NEW YORK — On her track "Violet Stars Happy Hunting!," new Bad Boy signee Janelle Monáe calls herself an alien from outer space. But the eccentrically gifted artist and Diddy seem to have bonded somewhere around Metropolis, the universe Monáe created as the basis for her debut project of the same title.
She and Diddy even have alter egos in Metropolis. Hers is Cindi Mayweather, a character she created for her EP, Metropolis Suite I of IV: The Chase, which she released independently last year and will re-release June 10 through Bad Boy/ Atlantic Records.
"Cindi Mayweather is one of her kind," Monáe told MTV News last week from Blender Theater before she headlined a showcase for the media. "She's like the James Brown, Judy Garland, you know, Elvis and Janelle Monáe of her day. So she was created, but she was programmed not to love and not to have any feelings. And she [complete with her own MySpace page] falls in love with this human by the name of Anthony Greendown [who has a MySpace too]. And for that, they want to disassemble her. Because the number-one rule is to never fall in love with a human.
"So she and I, we made a pact," Monáe continued. "For me to tell my land about her story and for her to tell her land about my story. And that's what I'm doing."
Monáe, a former protégé of Outkast's Big Boi and now based in Atlanta, admits the concept can be overwhelming. That's why she's releasing her debut as a series of four "suites," which are essentially EPs that include four to five songs. The first suite was released last year on indie label the Wondaland Arts Society, which she co-founded.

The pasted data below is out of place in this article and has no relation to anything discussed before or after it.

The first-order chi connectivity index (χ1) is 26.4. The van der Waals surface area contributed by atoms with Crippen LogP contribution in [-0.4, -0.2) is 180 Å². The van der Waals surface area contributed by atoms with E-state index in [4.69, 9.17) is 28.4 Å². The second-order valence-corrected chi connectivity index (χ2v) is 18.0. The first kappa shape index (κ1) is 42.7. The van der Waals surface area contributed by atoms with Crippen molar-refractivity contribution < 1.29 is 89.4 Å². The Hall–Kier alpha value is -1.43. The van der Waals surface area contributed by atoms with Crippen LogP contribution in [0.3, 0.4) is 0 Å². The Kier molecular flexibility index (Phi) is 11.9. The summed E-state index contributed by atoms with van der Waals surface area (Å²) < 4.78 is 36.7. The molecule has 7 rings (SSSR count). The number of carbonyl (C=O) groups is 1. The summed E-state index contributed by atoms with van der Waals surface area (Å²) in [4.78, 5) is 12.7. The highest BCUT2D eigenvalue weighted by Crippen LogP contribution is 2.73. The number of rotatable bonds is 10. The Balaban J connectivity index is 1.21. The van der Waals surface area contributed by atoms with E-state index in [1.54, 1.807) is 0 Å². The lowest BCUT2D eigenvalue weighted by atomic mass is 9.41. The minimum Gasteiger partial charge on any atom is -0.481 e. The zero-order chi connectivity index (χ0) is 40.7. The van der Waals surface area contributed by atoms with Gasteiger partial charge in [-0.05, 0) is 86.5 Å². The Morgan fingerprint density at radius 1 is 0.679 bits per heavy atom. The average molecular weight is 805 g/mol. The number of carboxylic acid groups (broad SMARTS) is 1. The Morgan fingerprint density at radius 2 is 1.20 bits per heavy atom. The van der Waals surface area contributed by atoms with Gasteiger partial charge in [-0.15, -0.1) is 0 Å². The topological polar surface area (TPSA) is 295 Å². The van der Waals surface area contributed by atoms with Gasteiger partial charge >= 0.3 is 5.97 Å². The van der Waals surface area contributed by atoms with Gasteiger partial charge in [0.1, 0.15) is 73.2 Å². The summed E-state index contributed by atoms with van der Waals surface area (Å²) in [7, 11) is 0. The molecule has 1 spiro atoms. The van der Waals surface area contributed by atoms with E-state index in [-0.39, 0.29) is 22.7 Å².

Diddy, normally one to see things only his way, is content to live in Monáe's world. "She gonna give it piece by piece, because there's a lot of important things that she wanted to say," he explained of her album rolling out in a series.
"I been to Metropolis," he added, playing along with Monáe. "And my name is LeRoy. And I'm into white women and, you know, I drive a Cadillac and I drink moonshine. And I don't smile in pictures."
Jokes aside, Diddy is clearly enamored with his new ingenue, who manages to mix rock, soul and punk together to create her own sound.
She wowed the audience at her performance with hubris, candor and dance moves that would have made Fonzworth Bentley jealous.
Diddy compares his signing of Monáe to some of his more famous discoveries, including the Notorious B.I.G. and Mary J. Blige. The Bad Boy CEO, now more of an elder statesman, said Monáe is a one-of-a kind creative artist that he felt he had to sign.
"I think it's something that I needed to do to show my level of creativity for my legacy as an executive producer and as a label owner," he said of bringing her onboard. "I was looking for things that were different and innovative. Because if you're a leader in this industry you want to be helping to push it forward, and she's an artist that would help to push it forward. ... It's so good that it's not a risk. It's not about the sales, it's not about one particular thing."
"Wow," Monáe exclaimed, seated next to Diddy.
"It's about the whole entire brand," he continued. "It's a gift. It's something that once you see it, you're like, 'If I get a chance to be involved in nurturing this artist, this is more than a business or making money in the music industry, I could be a part of giving a gift to the world of something like Billie Holiday.' That's a gift. Mary J. Blige, I been blessed to be a part of, that's a gift. Biggie, that's a gift. This, to me, is one of my gifts.
"To cut to the chase, she's bad, man," he said with a smile.
Monáe is scheduled to film her first music video, for "Many Moons," soon.